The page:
Household Management in a Lady’s life

The Chapter “Prudent Economy” in The Gentleman’s Daughter by Amanda Vickery has been somewhat of an eye opener for a lot of readers. Unless one was rich and lucky enough to employ a housekeeper, domestic duties played a large part in any lady’s life, and took up an inordinate amount of time.

Let us consider someone we “know”, Emma Woodhouse. She is, in effect, the housekeeper at Hartfield, despite being described as rich.Although she would not cook, she is acutely aware of domestic duties. She knows exactly how much pork to send to Miss Bates as a gift, and knows which joints will be salted and kept for eating throughout the winter, and also which joints will be eaten immediately. She has had a practical education in the running of a household.

Running a household efficiently: supervising servants, employing them in the first instance, supervising provision, preservation of home grown food (for there were few shops as we know them today), the planning of menus based on one’s own store cupboard, the purchase of consumables, the purchase and preservation of linen, the care of the furniture…the list goes on.

The Housekeeping Book of Susannah Whatman, 1776-1800 was written by a very fine lady to judge from her portrait by George Romney. In it she gives minute instructions to her household, and only first hand practical knowledge could enable her to write these instructions down.For example;

To the Laundry Maid.

To look over linen in the Storeroom Monday morning, put stitches or buttons in all her masters shirts…..To be very careful in mangling that the mangle is wiped free from soil,that the linen is rolled quite smooth,and that the mangling cloths are even.The cloths should be hardly ever washed,becasue they are long in acquiring that shining polish whihc make the linen look so well.They should be of pale brwon Holland manufactured on purpose, to be had at the mangle makers.”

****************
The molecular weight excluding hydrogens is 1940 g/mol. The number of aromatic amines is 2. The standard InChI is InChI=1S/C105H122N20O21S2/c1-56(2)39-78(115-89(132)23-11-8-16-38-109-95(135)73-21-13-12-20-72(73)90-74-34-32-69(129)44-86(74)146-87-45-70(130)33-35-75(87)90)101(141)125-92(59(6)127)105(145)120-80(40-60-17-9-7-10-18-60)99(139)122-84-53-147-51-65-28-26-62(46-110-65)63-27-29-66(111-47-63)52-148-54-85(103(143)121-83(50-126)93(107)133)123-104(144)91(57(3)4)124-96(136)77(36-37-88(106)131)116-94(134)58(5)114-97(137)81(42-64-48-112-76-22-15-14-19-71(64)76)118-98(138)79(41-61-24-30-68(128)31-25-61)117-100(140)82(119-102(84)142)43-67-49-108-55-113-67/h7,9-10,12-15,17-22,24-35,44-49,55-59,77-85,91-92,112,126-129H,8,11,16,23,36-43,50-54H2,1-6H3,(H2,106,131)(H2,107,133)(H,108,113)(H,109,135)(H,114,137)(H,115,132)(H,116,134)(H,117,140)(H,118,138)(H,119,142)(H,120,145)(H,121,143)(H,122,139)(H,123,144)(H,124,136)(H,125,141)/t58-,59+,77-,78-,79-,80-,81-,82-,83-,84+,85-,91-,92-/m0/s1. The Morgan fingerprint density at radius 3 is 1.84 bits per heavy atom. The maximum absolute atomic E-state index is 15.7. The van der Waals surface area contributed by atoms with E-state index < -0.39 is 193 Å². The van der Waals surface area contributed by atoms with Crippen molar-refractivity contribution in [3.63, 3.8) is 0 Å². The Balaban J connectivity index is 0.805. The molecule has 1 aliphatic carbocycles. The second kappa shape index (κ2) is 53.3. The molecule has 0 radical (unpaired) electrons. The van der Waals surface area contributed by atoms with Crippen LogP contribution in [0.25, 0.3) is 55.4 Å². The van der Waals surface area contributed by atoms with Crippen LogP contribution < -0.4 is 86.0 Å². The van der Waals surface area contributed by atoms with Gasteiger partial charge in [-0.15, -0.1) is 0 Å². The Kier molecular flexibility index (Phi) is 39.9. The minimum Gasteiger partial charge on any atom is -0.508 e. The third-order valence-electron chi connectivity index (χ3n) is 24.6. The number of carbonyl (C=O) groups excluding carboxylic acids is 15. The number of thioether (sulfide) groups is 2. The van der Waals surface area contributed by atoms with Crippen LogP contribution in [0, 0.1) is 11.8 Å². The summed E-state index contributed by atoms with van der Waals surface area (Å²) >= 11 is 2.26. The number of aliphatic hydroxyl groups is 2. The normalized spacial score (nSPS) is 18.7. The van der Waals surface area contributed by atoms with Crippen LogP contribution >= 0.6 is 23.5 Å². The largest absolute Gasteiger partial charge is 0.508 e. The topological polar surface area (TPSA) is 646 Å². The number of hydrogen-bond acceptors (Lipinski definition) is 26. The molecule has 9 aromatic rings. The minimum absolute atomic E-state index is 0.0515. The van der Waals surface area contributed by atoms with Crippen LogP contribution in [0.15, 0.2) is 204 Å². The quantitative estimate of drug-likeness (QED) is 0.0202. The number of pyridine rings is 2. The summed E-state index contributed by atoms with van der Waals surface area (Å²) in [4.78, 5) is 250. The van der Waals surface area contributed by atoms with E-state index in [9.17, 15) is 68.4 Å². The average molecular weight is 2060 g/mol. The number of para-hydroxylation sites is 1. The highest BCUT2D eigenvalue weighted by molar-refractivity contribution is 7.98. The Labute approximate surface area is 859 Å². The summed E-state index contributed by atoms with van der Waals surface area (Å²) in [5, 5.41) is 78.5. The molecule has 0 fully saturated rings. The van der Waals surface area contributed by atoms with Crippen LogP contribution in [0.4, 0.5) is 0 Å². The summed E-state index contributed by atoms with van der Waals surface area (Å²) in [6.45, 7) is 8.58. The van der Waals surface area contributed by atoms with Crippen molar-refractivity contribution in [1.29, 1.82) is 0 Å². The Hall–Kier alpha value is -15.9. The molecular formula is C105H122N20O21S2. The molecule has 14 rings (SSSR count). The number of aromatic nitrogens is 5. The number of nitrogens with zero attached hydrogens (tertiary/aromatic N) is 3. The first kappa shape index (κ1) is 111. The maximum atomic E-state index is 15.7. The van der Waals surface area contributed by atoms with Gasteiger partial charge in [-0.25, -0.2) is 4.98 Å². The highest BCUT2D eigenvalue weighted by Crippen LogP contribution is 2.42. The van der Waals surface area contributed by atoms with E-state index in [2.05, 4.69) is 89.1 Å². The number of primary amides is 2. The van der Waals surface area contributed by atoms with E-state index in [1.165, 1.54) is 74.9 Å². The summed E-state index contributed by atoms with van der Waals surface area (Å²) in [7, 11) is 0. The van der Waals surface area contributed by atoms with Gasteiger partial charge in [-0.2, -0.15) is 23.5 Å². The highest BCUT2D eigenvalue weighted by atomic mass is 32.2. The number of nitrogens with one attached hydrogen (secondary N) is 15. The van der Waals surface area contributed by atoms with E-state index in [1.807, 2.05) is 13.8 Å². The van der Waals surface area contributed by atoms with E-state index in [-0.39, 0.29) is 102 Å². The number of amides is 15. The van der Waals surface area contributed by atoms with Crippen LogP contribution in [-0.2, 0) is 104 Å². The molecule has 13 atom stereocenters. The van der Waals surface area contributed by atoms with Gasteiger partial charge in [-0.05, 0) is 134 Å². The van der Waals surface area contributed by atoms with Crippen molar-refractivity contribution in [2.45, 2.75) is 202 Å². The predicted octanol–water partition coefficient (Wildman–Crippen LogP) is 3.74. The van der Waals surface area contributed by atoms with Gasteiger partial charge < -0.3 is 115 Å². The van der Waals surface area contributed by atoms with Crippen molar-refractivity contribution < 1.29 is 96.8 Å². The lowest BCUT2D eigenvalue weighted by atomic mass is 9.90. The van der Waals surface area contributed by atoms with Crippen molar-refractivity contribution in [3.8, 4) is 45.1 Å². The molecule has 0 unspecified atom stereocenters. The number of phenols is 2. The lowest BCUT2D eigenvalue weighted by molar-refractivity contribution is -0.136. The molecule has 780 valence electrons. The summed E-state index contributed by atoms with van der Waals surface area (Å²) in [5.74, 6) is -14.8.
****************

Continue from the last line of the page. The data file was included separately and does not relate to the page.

Charlotte Lucas made a fine and accomplished wife for Mr Collins because she had received adequate and detailed instructions on how to do it before her marriage. She did not come to Hunsford Parsonage unprepared.

Add to this the not inconsiderable duties of a mother, especially with regard to rearing children and their education. Even if a nurse were employed, or indeed a governess, a mother, during Jane Austen’s time was very much “hands on.”

And so to formal “accomplishments”. A knowledge of French was considered important, drawing and watercolor was acceptable, playing an instrument (provided it was an acceptable choice- the viola da gamba or cello was not). All these took time to learn and practice. Mind you- Mrs Elton notably gave up music upon marriage.

From Emma Chapter 32:

“I should hope not; but really when I look round among my acquaintance, I tremble. Selina has entirely given up music — never touches the instrument — though she played sweetly. And the same may be said of Mrs. Jeffereys — Clara Partridge, that was — and of the two Milmans, now Mrs. Bird and Mrs. James Cooper; and of more than I can enumerate. Upon my word it is enough to put one in a fright. I used to be quite angry with Selina; but really I begin to comprehend that a married woman has many things to call her attention. I believe I was half an hour this morning shut up with my housekeeper.”

“But every thing of that kind,” said Emma, “will soon be in so regular a train “

“Well,” said Mrs. Elton, laughing, “we shall see.”

Emma, finding her so determined upon neglecting her music, had nothing more to say…

Then the social duties mounted up.Making call and receiving them gracefully was an art. Poor shy Fanny Knight( JA’s niece) found it very difficult to play her part in these, as she was naturally shy. Letter writing was the only method of keeping in touch with far flung friends and relations. A neat and elegant style of handwriting was considered an accomplishment. And this all took time- it all had to be done by hand.